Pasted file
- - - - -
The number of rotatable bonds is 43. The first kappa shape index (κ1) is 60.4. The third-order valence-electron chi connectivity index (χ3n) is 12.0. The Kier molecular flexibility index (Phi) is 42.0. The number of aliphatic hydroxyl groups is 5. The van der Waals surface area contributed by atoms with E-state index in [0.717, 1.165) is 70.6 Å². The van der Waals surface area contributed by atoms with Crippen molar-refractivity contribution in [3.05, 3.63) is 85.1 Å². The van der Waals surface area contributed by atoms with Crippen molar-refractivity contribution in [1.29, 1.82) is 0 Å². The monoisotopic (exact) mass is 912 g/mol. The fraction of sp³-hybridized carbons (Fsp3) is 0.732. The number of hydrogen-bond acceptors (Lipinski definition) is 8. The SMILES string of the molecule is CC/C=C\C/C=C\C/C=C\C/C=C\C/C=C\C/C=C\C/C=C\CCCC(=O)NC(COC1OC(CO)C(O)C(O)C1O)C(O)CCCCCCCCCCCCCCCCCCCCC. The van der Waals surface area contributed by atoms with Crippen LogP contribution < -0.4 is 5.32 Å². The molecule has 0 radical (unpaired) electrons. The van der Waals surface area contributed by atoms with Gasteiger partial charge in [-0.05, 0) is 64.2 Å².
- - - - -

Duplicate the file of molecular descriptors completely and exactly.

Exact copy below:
The number of rotatable bonds is 43. The first kappa shape index (κ1) is 60.4. The third-order valence-electron chi connectivity index (χ3n) is 12.0. The Kier molecular flexibility index (Phi) is 42.0. The number of aliphatic hydroxyl groups is 5. The van der Waals surface area contributed by atoms with E-state index in [0.717, 1.165) is 70.6 Å². The van der Waals surface area contributed by atoms with Crippen molar-refractivity contribution in [3.05, 3.63) is 85.1 Å². The van der Waals surface area contributed by atoms with Crippen molar-refractivity contribution in [1.29, 1.82) is 0 Å². The monoisotopic (exact) mass is 912 g/mol. The fraction of sp³-hybridized carbons (Fsp3) is 0.732. The number of hydrogen-bond acceptors (Lipinski definition) is 8. The SMILES string of the molecule is CC/C=C\C/C=C\C/C=C\C/C=C\C/C=C\C/C=C\C/C=C\CCCC(=O)NC(COC1OC(CO)C(O)C(O)C1O)C(O)CCCCCCCCCCCCCCCCCCCCC. The van der Waals surface area contributed by atoms with Crippen LogP contribution < -0.4 is 5.32 Å². The molecule has 0 radical (unpaired) electrons. The van der Waals surface area contributed by atoms with Gasteiger partial charge in [-0.05, 0) is 64.2 Å².